Cheap, fast and good. What do they say? You can have only two of the three. But when it comes to housing, the Government doesn't have the luxury of choosing: it desperately needs all three. And right now, it's not really hitting any of them. Is it early days? Let's hope so.
The debate has been dominated by the first two. Calling $650,000 houses affordable has been an insult to tens of thousands of wage-earning prospective home-owners who feel as locked out of the housing market as ever.
Declaring there would be 1000 KiwiBuild homes completed by July this year when they'll be lucky to hit 100 was a deplorable exercise in fantasy-planning.
But vital as cheap and fast are, over time the third criterion will be the most important. If we build badly the consequences will almost certainly be disastrous.
Building badly gives you leaky homes, a problem that has consumed the time and money of great chunks of the construction sector, distorted the insurance market and the lending market, gobbled up council funds, made consenting officials slow, obstructive and shy of new technologies and ruined the lives of tens of thousands of citizens.
Building badly means failing to keep up with new construction technologies. The old way is easier, we'll just do that. It means building homes that are not flexible enough for modern households.
It means breeding desperation, because people and groups become isolated and communities do not get the services and facilities they need to prosper. All the poor people go there, all the young families go way out there, all the old people get stuffed into here.
It pretends there won't be changes in energy generation, transport, water and waste useage, many of which are happening now. It locks communities into housing not fit for purpose as we confront what could be catastrophic climate change.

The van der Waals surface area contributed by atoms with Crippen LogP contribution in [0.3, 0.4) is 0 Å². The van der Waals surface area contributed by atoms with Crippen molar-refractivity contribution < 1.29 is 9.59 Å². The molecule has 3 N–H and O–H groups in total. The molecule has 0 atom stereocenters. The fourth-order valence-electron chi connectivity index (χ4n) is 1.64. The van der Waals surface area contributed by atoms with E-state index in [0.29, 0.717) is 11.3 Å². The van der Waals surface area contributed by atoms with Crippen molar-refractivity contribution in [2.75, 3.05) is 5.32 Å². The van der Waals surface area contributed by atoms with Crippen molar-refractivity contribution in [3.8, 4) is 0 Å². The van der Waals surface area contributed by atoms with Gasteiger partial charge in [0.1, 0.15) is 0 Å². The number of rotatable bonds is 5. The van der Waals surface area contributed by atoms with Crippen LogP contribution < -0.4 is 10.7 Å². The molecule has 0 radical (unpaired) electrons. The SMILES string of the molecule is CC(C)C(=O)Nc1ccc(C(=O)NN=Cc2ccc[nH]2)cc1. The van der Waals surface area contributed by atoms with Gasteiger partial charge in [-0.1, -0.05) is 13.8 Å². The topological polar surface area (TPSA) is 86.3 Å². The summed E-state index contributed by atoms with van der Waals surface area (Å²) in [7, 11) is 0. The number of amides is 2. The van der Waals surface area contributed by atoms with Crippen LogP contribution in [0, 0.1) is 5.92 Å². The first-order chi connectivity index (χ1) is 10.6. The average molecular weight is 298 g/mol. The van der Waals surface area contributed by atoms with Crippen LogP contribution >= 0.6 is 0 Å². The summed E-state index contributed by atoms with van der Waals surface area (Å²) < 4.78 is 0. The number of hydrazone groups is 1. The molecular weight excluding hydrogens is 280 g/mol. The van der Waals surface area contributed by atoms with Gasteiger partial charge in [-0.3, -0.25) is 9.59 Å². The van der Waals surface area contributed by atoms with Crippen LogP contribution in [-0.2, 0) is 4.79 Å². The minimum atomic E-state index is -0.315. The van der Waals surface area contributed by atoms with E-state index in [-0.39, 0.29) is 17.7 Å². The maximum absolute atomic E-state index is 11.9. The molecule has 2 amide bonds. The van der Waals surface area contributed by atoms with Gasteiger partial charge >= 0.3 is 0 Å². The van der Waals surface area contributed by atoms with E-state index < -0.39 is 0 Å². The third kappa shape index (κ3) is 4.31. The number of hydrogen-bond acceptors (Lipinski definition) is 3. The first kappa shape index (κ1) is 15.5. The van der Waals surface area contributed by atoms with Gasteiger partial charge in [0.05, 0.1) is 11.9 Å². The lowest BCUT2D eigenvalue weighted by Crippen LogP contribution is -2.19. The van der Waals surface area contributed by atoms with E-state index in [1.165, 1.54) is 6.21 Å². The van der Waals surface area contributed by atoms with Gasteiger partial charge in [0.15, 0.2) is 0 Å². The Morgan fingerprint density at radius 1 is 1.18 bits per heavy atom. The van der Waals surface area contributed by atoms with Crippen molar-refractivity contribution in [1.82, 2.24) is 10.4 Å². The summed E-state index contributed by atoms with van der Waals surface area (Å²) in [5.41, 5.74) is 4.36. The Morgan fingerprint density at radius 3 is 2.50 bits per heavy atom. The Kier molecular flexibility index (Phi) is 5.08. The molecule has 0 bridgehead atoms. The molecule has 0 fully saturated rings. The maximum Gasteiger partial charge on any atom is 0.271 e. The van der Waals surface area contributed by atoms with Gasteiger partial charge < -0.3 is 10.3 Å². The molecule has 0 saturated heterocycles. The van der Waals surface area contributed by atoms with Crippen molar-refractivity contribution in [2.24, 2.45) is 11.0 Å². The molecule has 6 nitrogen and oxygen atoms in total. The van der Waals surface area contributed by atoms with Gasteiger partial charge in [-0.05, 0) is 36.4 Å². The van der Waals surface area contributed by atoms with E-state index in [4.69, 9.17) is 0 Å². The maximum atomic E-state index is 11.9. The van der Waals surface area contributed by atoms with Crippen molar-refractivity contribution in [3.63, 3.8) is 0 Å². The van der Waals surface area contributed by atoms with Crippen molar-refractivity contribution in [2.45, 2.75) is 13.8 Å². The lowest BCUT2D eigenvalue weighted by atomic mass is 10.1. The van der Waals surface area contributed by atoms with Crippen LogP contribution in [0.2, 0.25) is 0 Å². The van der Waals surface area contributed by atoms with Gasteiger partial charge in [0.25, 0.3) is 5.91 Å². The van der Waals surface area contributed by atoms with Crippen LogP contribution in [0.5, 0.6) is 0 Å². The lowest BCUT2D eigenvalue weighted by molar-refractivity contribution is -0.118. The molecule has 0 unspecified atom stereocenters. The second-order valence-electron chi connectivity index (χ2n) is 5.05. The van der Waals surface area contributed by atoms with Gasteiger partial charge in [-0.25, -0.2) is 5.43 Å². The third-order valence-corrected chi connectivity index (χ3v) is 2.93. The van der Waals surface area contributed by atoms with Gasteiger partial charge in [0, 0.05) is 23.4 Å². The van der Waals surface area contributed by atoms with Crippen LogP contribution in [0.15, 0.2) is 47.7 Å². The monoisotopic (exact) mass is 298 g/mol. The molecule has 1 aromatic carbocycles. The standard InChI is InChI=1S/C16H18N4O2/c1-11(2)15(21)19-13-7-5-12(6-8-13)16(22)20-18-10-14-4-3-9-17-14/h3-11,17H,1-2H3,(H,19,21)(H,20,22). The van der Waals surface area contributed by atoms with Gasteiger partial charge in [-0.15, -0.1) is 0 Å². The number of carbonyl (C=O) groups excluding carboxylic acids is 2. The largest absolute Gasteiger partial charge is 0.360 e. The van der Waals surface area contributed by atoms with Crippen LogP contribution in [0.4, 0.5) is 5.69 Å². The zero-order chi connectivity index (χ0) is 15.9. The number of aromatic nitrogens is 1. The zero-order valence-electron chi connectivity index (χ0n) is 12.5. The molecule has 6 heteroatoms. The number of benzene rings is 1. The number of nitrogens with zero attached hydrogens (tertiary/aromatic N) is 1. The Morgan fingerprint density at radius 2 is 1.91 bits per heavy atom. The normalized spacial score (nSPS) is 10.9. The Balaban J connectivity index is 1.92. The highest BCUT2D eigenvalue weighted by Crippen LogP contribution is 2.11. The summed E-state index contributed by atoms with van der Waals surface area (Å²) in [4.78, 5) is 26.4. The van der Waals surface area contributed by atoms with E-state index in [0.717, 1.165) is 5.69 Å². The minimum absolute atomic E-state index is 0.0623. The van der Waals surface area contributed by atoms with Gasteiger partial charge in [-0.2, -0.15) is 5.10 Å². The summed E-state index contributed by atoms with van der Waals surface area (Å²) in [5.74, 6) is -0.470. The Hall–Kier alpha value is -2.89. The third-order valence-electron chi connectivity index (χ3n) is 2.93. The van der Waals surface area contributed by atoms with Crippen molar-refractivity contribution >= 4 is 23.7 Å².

Building badly means not joining up your thinking. Treating housing as a distinct problem, instead of one important component among many in the quest to make better cities and towns for everyone who lives in them. That's not just a worthy goal. It's essential.
And let's not forget, building badly is what Bill English proposed in 2014. As the National Government's finance minister, he said we "might have to get ugly" to get more houses built. He was rightly condemned for it by pretty much everybody.
The current housing crisis – the crisis you have because you're not adequately addressing the crisis – is a tragedy, and one reason is that the drums have never stopped beating for cheap and fast, but not for good.
How many houses have you built today, minister? That's pretty much the opening question faced by housing and urban development minister Phil Twyford every time he's popped up to talk about it. Followed closely by, You call that an affordable price?
Fair questions, to be sure. But not the only questions.
Twyford and the Government have, to date, resisted the cacophony of voices telling them to build lots of cheap houses in the countryside. That's good. We already know about the social devastation that descends on suburbs that are poorly planned, quickly built, under-resourced and isolated.
They have also introduced a 30:30:30 guideline for the proportion of social, rental and market housing in big projects. That helps create viable communities for all who live in them and reduces the risk they will become the slums of the future.